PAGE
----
Friday, 8 February 2019

In Search For My Next Big Thing

"Mom, what are you doing now, aside from crocheting?", my son asked while we were having brunch during the Christmas season.  At first, I couldn't answer, I was at a loss because  I wanted to tell him I'm doing something big, interesting and productive but there was none, at least that's what I thought then. 

I can understand why my son asked because he knows that his Dad and I always have "things to do".  Just like our two daughters, he is encouraging and supportive of our interest because they want us to enjoy our lives.  My son always read my blogs and gives positive feedback  in spite the  of hundreds of emails he reads and responds to everyday at work.

Since we sold the convenience store, I have been soul searching for something to do but it only gave me blank boards. 

However, after talking to my younger daughter the last time she was in town, she said that I don't need to do something big for a start.  "For instance, start to focus more on your health and do related activities.  There are many little things you can do, it need not be big and spectacular". 

You see, my idea of something-to-do should be financially productive.  Since I got married, I always pulled my weight in that department that's why I've always geared my activities towards an earning venture, something I always enjoyed doing.  But my daughter enlightened me that it doesn't always be so. 

Therefore, as I start this year on my 8th decade, I'll keep an open mind,  ready for my next big thing. In the meantime,  I aim to celebrate my life in good health, joy, love and peace.

Saturday, 15 December 2018



Last week, I decided to crochet again, a  hobby I learned from my Mama.  My fingers were itching to do both the  pansy and the grape doilies, two of my favorites.

I just finished these two, the grape and pansy doilies.  My Mama must be smiling down from heaven seeing me pick up this craft again.

I have been looking for the catalogue of patterns Mama left me that I kept all these years.  I know I had it somewhere.  It is old but so precious because from it I was able to master following written crochet instructions. 

I cant crochet without written instructions, while some people can't follow crochet instructions, I'm not one who looks at a finished product, count how many chains, single crochet, double crochet, treble, popcorn and  picot stitches there are and imitate. 

I did not despair when I couldn't find my catalogue because in this time and age I can google.  If I were in this predicament in my Mama's  time, I would be desperate by now.  

So I decided to look up my favorite doilies on line.  I got lucky that  among the numerous doily patterns,  I was able to find those that I love most. 

Going through the doily images was like going down memory lane; seeing familiar doilies and table runners exactly like those that my Mama and I made awakened cherished childhood memories.  On line, most of the patterns were classified as vintage, some were still in black and white pictures,  but I'd like to think about them as classics. 

Memories of those happy times with my Mama, my aunt Nenet and I crocheting came back to me.  I recall afternoons sitting at our terrace, the radio tuned in to DZRH, the station that played music the whole day, while we crocheted away.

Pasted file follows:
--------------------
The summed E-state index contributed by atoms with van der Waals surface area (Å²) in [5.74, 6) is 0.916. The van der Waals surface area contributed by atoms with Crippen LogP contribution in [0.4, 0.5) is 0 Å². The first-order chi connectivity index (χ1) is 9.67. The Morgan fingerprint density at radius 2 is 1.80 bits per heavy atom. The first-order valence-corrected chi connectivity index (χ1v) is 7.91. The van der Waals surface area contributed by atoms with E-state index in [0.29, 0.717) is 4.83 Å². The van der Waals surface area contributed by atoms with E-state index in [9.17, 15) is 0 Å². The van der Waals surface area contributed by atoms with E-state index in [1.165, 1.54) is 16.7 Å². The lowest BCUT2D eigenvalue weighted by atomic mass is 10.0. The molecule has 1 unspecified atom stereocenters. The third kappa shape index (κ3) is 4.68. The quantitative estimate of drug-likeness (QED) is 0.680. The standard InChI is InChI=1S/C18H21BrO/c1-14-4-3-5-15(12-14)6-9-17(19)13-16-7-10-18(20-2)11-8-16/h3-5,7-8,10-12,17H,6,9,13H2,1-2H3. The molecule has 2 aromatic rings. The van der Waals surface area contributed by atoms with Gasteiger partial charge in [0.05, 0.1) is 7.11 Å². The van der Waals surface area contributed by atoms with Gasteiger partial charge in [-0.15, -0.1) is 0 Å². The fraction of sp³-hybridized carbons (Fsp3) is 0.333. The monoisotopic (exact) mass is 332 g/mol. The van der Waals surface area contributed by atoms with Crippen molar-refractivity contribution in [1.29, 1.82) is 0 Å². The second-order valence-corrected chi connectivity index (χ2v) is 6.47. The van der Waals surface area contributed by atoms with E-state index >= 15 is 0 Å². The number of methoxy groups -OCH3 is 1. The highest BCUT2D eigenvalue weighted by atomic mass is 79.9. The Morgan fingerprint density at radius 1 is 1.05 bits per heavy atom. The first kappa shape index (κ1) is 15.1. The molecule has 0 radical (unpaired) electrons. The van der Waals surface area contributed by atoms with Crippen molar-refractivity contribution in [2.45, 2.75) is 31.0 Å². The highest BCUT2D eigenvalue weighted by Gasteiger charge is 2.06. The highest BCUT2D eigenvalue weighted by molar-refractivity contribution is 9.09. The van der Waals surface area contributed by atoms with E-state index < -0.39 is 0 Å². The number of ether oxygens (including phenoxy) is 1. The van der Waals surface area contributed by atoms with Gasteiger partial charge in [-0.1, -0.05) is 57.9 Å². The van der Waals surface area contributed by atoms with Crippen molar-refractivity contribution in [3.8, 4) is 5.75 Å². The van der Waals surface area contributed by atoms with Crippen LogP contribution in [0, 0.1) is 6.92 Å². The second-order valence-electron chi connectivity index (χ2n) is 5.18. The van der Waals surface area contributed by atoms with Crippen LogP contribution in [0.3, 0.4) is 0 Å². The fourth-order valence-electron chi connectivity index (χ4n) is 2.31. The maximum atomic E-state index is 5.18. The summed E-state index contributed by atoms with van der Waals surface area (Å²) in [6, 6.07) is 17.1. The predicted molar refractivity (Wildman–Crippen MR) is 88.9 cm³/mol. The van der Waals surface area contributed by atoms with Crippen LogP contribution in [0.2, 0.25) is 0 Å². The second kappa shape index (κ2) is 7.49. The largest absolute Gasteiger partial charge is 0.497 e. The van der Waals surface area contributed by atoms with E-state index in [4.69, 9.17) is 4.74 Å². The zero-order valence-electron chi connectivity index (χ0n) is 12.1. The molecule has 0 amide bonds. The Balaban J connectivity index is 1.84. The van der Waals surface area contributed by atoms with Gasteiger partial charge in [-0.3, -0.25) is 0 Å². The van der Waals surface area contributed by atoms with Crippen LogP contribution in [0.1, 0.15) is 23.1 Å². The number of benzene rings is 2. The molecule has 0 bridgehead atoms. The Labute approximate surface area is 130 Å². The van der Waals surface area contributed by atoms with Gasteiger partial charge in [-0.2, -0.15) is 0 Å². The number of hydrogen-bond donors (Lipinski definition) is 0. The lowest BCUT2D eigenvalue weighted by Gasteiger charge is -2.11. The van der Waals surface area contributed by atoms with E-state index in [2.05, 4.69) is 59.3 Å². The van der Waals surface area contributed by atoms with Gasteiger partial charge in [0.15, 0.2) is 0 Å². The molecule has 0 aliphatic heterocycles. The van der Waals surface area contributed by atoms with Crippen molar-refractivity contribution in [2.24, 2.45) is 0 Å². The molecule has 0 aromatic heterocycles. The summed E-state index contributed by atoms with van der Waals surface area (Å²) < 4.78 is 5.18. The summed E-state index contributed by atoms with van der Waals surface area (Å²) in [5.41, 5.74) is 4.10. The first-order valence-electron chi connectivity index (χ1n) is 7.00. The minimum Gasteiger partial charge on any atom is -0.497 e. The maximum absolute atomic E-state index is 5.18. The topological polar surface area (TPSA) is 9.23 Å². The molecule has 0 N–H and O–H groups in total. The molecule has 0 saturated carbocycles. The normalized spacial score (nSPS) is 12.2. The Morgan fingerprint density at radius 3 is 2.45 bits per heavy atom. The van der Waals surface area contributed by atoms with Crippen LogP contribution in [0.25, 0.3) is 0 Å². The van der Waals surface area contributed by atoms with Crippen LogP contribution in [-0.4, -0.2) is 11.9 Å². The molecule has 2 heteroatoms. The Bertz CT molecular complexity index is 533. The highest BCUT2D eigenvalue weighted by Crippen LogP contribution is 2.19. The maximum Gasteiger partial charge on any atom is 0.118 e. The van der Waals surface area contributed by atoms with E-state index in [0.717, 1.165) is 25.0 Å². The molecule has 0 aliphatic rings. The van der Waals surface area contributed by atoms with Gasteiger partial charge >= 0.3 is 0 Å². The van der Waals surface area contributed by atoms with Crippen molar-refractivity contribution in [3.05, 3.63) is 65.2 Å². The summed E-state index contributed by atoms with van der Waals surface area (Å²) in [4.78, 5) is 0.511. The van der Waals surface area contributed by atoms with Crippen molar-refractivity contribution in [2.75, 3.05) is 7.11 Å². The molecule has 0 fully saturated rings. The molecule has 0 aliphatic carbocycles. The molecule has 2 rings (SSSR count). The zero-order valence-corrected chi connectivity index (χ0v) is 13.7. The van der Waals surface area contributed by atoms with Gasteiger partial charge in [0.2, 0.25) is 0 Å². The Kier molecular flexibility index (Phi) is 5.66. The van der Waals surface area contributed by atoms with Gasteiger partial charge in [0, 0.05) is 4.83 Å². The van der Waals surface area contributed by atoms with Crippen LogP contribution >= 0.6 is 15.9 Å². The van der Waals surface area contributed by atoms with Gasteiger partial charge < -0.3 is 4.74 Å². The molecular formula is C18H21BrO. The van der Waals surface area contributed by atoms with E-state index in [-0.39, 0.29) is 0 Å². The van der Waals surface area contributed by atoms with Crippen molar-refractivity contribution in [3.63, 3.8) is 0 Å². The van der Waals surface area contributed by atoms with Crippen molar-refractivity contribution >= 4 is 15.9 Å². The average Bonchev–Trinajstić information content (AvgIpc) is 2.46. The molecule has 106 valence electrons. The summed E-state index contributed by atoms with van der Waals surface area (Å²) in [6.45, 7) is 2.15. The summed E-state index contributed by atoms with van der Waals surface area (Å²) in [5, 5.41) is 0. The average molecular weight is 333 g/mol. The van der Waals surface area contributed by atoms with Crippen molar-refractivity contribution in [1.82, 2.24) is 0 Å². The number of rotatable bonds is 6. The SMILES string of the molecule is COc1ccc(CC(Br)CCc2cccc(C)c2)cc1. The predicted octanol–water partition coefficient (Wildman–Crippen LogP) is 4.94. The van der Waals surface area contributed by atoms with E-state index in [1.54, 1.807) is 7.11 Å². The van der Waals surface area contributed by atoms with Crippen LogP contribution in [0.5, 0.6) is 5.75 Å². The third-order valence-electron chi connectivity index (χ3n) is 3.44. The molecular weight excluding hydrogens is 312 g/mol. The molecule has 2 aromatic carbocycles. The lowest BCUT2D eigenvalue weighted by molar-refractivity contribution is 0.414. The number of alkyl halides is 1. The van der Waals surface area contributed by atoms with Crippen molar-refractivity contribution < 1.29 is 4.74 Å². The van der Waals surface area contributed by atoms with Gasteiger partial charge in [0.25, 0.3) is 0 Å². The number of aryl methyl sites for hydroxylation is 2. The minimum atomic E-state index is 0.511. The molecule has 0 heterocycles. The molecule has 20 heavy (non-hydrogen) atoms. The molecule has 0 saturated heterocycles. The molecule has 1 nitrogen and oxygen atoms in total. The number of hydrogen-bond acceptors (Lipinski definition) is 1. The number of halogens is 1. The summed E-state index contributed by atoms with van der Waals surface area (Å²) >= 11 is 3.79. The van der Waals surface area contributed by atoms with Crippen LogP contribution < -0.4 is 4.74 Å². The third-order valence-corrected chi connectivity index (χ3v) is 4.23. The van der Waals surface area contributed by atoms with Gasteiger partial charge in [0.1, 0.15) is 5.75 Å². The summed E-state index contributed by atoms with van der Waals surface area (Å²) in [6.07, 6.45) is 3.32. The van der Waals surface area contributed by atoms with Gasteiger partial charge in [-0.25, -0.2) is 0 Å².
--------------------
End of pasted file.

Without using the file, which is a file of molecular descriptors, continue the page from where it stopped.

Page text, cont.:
That's also where we listened and sang along the latest hits.  As we listened, our pencil and the unfinished draft of the lyrics of our favorites were on the ready to write down and/or fill-in the gaps to complete the song; though we could have waited for the song hits pamphlet that comes out weekly to look up the lyrics.  

We looked forward to a program, second guessing which of the songs made it to the ten top hits of the week.  Those were the times of Ricky Nelson, Paul Anka and Neil Sedaka.

In later years of high school and college,  I did a lot of crocheting.  I sold doilies, table runners, shawls, cardigans, pot holders, coasters, and even bed covers, anything that people ordered from me.   I recall one Christmas break in college, I had to do marathon crocheting to complete an order of a queen-size bed cover.  

I never lost interest in the craft having crocheted on and off in the intervening years that I still have some colored thread in my stash. When I thought I'd crochet again, I brought them out and saw I had white thread, pink and yellow so I started to make the flowers for the pansy doily. 

Since I love the grape as well, I had to go down to One Stop Shop for the violet and deep lavender thread.  Below are pictures in completing the grape doily.

Getting there

Almost done. Just one more leaf

Below are a few pics of doilies I copied on line with their instructions plus others. I Intend to make them all.

Rose doily that I started to make. 

I'm making the flowers now. 

Dafodil doily

Tulip doily

The rest are aster, petunia , holly, pond lily, edelweiss, blue bell and many more.

Earlier, I thought I'll make some for Christmas gifts but now I want a collection first, who knows where this will lead me.  Besides, I enjoy making them and you know what, I need the radio playing while I crochet. 

Wednesday, 17 October 2018


I thought I'd combine pumpkin, moringa and carrot and cook these two ways.  The crunchy veggie patty and veggie roll;  "ukoy"  and pritong lumpia respectively to us Pinoys. 

Preparation of Ukoy.
Mix half of following ingredients: 

 Grated pumpkin ( kalabasa)

Grated Carrots

Moringa leaves, sun dried half a day to remove bitter taste